3. antoniamnk says:

    Dear Kenny, Thank you for this post today – it certainly caused some discussion here! When I looked up the passage I didn’t find ‘leadership’ in the verse till I got to the NEV version courtesy of the wonderful Bible Gateway. Other translations seem misleading ‘administrating’ (ESV), ‘guidance ‘ (NIV), ‘governments’ (KJV), where the original Greek is akin to ‘helmsman’. That’s by the by but nevertheless concerning I think.
    I wondered what sparked your blog today? Is it the equality ticket that is much misused these days. The idea that anyone can do (or be) anything they want rather than using their gifts and running on the rails the Good Lord has provided? Leads to a lot of frustration and disappointment when the rewards could be so great.
    Anyway, thanks again for the post, excuse my ramblings. I hope you have had a good day health wise. BW Antonia


    • revkennyblog says:

      Thanks for this Antonia. I think what sparked it off is a genuine concern that a lot of young people in their late teens and twenties are being told they are leaders. I fear it means a lot of them being disappointed as they are being trained for something that a) they are not and b) being trained for something which there is no opening for once that training is over… I feel that is irresponsible and demoralising ultimately. K

      Liked by 1 person

  4. judithjamesdavies says:

    I so appreciate a mature voice on these issues. It seems the Lord has given you a platform to see, and to give a voice to, what is happening in the Body of Christ. May He grant us all clearer vision and the boldness to occasionly say ” the Emperor’s got no clothes on “…… Thank you Kenny. Blessings to you and Morag.


  5. Mary McNeil says:

    I wonder if it has to do with how we define leadership. We are all called to make disciples. So I guess that must call for elements of leadership in each of us just by dint of being obedient to Jesus. Maybe that’s what a lot of teachers are meaning when they teach there is leadership in each of us.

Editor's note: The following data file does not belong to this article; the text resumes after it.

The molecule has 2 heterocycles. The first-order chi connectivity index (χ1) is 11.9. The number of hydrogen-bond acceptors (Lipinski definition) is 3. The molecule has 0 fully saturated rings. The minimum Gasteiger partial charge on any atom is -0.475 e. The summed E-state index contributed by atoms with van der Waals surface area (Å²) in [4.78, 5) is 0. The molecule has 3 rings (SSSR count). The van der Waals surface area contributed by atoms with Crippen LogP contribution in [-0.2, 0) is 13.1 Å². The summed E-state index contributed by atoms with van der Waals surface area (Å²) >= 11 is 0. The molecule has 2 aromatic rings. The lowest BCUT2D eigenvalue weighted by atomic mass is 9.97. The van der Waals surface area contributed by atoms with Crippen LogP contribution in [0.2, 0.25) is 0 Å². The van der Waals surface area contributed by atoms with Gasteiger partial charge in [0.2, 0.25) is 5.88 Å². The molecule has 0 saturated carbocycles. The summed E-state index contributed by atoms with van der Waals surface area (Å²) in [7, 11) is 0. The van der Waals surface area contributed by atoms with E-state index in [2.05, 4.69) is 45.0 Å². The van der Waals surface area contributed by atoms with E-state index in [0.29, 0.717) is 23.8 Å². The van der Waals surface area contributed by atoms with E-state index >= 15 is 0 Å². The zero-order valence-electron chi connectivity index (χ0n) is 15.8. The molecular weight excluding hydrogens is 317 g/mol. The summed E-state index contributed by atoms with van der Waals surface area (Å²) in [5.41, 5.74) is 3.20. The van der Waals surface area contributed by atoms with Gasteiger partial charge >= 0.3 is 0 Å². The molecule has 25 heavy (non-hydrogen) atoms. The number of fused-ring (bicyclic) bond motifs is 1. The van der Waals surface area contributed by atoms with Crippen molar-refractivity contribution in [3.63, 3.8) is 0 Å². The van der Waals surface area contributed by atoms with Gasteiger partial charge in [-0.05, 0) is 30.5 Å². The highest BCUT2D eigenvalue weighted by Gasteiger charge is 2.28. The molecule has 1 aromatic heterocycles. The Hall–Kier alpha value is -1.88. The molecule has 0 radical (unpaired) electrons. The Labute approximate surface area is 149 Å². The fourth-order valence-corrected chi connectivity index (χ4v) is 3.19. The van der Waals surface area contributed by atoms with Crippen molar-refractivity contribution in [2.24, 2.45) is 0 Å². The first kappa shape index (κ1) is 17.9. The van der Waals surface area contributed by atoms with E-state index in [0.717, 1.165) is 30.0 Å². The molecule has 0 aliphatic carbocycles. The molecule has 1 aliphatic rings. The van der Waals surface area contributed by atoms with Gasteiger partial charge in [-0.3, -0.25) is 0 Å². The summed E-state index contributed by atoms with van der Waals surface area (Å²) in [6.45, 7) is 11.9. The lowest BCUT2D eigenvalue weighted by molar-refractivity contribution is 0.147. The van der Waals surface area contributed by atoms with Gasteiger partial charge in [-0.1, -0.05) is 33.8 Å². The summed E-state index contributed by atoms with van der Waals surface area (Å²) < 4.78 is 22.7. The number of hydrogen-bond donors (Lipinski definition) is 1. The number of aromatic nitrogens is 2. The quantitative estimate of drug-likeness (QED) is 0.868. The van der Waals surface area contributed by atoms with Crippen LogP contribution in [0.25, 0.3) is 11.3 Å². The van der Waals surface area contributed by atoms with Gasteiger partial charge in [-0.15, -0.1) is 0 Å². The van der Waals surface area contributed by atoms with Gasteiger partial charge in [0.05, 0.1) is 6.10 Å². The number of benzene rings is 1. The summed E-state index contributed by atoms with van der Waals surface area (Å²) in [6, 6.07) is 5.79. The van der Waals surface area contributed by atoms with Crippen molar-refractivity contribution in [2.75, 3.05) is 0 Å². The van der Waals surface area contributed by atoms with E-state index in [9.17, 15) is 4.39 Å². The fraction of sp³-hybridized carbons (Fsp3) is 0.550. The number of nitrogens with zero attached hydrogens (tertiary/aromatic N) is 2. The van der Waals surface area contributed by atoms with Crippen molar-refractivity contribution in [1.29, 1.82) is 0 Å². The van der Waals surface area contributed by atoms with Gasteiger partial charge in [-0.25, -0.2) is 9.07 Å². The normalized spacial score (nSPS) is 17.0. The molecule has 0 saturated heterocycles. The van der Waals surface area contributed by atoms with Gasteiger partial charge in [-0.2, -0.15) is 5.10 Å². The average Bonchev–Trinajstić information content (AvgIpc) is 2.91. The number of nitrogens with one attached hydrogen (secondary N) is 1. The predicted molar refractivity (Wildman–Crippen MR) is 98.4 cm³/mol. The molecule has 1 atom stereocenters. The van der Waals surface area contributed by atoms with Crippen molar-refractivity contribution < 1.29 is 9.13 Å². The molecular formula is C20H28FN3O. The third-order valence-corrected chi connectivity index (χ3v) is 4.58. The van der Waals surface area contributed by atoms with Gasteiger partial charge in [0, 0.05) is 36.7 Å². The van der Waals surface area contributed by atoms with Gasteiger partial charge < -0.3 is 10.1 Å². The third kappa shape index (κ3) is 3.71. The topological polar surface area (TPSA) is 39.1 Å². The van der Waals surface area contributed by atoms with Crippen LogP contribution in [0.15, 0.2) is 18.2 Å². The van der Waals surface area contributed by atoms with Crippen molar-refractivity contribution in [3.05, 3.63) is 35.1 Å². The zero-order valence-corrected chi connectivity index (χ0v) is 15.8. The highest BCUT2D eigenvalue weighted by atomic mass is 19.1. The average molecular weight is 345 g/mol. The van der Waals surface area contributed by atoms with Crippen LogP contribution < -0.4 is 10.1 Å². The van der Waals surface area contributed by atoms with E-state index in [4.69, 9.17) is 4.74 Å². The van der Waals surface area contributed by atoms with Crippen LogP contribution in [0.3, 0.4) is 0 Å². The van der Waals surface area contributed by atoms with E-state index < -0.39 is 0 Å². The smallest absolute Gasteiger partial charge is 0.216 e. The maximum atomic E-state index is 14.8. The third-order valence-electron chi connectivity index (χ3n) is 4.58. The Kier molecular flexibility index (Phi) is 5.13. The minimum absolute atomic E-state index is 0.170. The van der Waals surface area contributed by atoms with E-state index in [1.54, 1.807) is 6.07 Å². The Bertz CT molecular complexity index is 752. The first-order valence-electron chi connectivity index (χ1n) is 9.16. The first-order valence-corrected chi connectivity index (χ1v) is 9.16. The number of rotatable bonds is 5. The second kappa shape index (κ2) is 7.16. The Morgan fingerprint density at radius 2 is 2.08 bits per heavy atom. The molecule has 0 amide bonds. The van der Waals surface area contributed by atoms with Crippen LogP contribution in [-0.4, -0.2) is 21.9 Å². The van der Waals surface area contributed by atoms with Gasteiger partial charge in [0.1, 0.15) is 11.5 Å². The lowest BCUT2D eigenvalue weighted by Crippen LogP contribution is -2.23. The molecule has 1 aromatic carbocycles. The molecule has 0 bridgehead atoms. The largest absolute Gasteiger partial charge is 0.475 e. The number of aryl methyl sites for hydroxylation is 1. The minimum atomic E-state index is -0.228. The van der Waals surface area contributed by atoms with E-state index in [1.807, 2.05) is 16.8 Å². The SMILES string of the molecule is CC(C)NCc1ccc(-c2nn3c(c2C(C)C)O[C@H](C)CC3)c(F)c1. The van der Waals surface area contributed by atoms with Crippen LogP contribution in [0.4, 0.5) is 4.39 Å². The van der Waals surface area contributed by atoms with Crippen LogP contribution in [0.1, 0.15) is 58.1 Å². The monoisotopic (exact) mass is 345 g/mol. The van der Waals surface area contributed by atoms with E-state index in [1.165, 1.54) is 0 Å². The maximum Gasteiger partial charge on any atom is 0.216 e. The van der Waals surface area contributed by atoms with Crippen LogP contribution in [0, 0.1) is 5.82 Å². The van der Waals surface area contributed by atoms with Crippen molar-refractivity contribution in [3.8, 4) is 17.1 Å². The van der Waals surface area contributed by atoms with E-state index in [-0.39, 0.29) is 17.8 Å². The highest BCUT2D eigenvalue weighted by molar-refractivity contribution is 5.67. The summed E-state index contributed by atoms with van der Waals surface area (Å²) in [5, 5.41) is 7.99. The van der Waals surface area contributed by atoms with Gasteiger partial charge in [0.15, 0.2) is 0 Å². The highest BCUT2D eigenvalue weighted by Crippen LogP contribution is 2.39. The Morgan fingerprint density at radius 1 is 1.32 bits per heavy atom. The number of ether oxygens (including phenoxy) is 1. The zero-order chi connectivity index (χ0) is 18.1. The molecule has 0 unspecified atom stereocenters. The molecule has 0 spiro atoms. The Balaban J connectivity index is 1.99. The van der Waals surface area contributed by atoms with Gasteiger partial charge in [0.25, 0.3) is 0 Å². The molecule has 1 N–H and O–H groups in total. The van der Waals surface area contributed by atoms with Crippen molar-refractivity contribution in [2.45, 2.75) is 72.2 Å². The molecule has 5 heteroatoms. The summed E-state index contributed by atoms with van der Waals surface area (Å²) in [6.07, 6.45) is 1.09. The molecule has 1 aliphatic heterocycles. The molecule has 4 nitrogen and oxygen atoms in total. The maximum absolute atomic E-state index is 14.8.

Perhaps there needs to be a clearer definition of what the gift of leadership looks like and what it’s function is?


    • revkennyblog says:

      This is indeed part of the problem. “Leading ” a person to Christ does not therefore mean I am a leader…. thanks for this Mary.


    • revkennyblog says:

      What I mean is that we use the phrase “leading” someone to Jesus, therefore that means we are a leader. However “leading” someone to Christ is not really biblical thought. Really we are just being a witness or a sign post pointing to someone… which obviously is a responsibility placed on all believers rather than leadership which is a gifting given to some. Equally the fact that I may explain something about Jesus to someone, which every believer can do, does not mean I am a teacher, or the fact that I help someone does not therefore mean I have a calling to be a pastor…


      • Mary McNeil says:

        Thanks Kenny, that’s thought provoking and helpful. I just noticed the Famous Five post which gave me a deeper perspective too.